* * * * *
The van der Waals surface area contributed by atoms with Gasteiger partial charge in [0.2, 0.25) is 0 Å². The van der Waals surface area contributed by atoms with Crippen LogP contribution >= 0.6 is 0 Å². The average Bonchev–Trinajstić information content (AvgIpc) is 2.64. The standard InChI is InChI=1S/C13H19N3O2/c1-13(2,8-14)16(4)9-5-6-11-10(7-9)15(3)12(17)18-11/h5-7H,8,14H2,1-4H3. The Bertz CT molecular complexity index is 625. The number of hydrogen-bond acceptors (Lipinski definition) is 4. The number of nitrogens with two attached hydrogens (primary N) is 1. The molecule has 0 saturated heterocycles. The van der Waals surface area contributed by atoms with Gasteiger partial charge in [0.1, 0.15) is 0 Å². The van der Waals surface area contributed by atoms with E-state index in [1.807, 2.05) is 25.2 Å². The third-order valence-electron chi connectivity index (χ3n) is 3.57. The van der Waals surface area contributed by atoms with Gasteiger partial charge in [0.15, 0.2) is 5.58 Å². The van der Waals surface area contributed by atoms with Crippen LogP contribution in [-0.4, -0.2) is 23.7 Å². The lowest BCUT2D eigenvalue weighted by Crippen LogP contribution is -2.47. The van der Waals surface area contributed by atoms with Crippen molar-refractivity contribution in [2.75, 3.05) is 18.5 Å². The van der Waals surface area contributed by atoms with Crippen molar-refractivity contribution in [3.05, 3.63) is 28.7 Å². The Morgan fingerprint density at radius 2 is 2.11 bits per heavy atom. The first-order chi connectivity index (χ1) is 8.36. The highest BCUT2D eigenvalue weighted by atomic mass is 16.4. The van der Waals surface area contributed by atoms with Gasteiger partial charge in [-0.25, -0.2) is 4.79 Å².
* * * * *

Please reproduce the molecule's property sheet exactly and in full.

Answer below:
The van der Waals surface area contributed by atoms with Gasteiger partial charge in [0.2, 0.25) is 0 Å². The van der Waals surface area contributed by atoms with Crippen LogP contribution >= 0.6 is 0 Å². The average Bonchev–Trinajstić information content (AvgIpc) is 2.64. The standard InChI is InChI=1S/C13H19N3O2/c1-13(2,8-14)16(4)9-5-6-11-10(7-9)15(3)12(17)18-11/h5-7H,8,14H2,1-4H3. The Bertz CT molecular complexity index is 625. The number of hydrogen-bond acceptors (Lipinski definition) is 4. The number of nitrogens with two attached hydrogens (primary N) is 1. The molecule has 0 saturated heterocycles. The van der Waals surface area contributed by atoms with Gasteiger partial charge in [0.1, 0.15) is 0 Å². The van der Waals surface area contributed by atoms with E-state index in [1.807, 2.05) is 25.2 Å². The third-order valence-electron chi connectivity index (χ3n) is 3.57. The van der Waals surface area contributed by atoms with Gasteiger partial charge in [0.15, 0.2) is 5.58 Å². The van der Waals surface area contributed by atoms with Crippen LogP contribution in [-0.4, -0.2) is 23.7 Å². The lowest BCUT2D eigenvalue weighted by Crippen LogP contribution is -2.47. The van der Waals surface area contributed by atoms with Crippen molar-refractivity contribution in [2.75, 3.05) is 18.5 Å². The van der Waals surface area contributed by atoms with Crippen molar-refractivity contribution in [3.05, 3.63) is 28.7 Å². The Morgan fingerprint density at radius 2 is 2.11 bits per heavy atom. The first-order chi connectivity index (χ1) is 8.36. The highest BCUT2D eigenvalue weighted by atomic mass is 16.4. The van der Waals surface area contributed by atoms with Gasteiger partial charge in [-0.25, -0.2) is 4.79 Å².